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Awareness

Awareness

Awareness is a term that is widely used, yet there is no globally accepted operational definition of awareness. More often than not, ‘awareness’ is used interchangeably with ‘consciousness’ to describe a state of perceiving, feeling, or knowing about an experience, object, or event.

Some scholars highlight subtle distinctions between the two concepts. The content of awareness, for instance, has been considered to refer to information that is directly available to guide behavior. Whether this information reaches consciousness is a function of individual differences, situation, and environment. For example, both expert and novice golfers can be aware of the ‘borrow’ on a putting green, but differences in experience may make the expert player more likely consciously to access such information to guide performance. As such, awareness can be considered to be a prerequisite for consciousness (see Bargh & Morsella, 2008).

Others prefer to distinguish between conscious awareness and unconscious awareness. Conscious awareness refers to experiences that can be verbally reported and acted upon, whereas, unconscious awareness refers to subjective or qualitative experiences that are felt but not consciously accessed (see Chalmers, 1995). For instance, a basketball player preparing for a free-throw may be consciously aware of the ball in his/her hands, the distance to the hoop, and perhaps even other players standing nearby. The crowd noise, lighting, and background music, however, may be in unconscious awareness (i.e., the player can sense and feel them but not report their details). In such cases, there may be a lack of awareness of the influences of such stimuli, but not of the stimuli themselves.

The role of conscious awareness has often been investigated by researchers interested in skill acquisition. For example, it is widely accepted that conscious awareness is high during early stages of skill learning, when movement execution is effortful and attention demanding. Consequently, beginners can explicitly relate their movements to the outcomes to formulate motor solutions that allow effective performance. During later stages of skill learning, conscious awareness of movement execution appears to be reduced (see Masters, 2012). Experts often can execute their movements automatically and may even have difficulty describing what they do. Indeed, conscious awareness has been shown sometimes to disrupt their performance.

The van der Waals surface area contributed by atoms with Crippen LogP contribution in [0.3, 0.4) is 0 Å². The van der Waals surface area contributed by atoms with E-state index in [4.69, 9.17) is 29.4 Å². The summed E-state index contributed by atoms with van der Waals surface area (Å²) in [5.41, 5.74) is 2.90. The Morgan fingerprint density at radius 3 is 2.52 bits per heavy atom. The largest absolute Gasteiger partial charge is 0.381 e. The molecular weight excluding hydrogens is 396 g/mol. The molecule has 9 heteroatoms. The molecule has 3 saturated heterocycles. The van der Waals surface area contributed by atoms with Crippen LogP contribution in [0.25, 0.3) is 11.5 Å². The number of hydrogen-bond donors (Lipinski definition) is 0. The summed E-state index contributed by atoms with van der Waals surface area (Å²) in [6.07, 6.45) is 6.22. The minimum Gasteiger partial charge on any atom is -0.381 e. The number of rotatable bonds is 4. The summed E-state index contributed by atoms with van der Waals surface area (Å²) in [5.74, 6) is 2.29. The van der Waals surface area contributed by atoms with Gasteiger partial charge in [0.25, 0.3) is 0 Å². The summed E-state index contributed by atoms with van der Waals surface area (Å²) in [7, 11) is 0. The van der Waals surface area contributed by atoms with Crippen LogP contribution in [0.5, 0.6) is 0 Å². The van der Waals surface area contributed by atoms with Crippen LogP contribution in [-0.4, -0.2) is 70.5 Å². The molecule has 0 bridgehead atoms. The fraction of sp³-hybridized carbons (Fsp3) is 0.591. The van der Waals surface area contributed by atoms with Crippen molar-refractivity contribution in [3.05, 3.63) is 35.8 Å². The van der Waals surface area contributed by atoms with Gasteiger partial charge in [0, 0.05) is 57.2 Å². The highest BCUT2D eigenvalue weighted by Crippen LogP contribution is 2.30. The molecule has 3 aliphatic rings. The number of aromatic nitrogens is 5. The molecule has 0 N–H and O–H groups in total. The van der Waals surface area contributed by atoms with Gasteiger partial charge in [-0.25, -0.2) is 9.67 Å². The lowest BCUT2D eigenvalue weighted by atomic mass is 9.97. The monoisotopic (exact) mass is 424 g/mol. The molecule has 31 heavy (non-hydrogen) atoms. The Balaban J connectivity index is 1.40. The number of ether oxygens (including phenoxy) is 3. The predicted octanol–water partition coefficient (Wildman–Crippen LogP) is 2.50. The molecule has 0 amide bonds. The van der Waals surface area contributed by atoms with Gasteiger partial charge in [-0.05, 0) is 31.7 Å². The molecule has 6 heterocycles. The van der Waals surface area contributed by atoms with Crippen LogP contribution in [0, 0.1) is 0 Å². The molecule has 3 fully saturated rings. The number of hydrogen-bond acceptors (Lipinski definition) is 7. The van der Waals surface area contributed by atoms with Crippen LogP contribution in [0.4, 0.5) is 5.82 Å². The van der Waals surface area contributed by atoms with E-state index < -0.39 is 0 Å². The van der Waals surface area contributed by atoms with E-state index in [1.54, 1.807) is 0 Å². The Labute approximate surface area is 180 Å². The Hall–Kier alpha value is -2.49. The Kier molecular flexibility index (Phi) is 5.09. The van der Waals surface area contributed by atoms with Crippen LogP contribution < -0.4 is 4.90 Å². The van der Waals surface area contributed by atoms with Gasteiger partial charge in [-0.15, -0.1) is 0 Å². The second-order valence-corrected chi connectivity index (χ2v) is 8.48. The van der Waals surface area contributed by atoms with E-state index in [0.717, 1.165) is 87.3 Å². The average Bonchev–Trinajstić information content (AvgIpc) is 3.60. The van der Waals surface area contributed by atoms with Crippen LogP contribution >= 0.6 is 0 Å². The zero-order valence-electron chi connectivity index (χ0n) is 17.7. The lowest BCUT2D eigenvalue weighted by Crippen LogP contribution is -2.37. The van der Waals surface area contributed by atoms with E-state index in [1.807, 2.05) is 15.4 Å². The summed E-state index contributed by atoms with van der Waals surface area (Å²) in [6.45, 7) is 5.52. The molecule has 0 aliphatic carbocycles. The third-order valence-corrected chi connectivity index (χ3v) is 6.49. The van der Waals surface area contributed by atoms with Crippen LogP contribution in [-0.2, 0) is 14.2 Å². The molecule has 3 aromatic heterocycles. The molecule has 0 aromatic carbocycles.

References

Bargh, J. A., & Morsella, E. (2008). The unconscious mind. Perspectives on Psychological Science, 3, 73 79.

Chalmers, D. J. (1995). Facing up to the problem of consciousness. Journal of Consciousness Studies, 2, 200 219.

Masters, R. S. W. (2012). Conscious and unconscious awareness in learning and performance. In S. M. Murphy (Ed.), The Oxford Handbook of Sport and Performance Psychology (pp. 131 153). New York, NY: Oxford University Press. https://amzn.to/3Wf6tHp

***Contributed by Rich Masters & Liis Uiga for Hackfort, D., Schinke, R. J., & Strauss, B. (Eds.). (2019). Dictionary of sport psychology: sport, exercise, and performing arts. Academic Press. https://amzn.to/3ZxARzT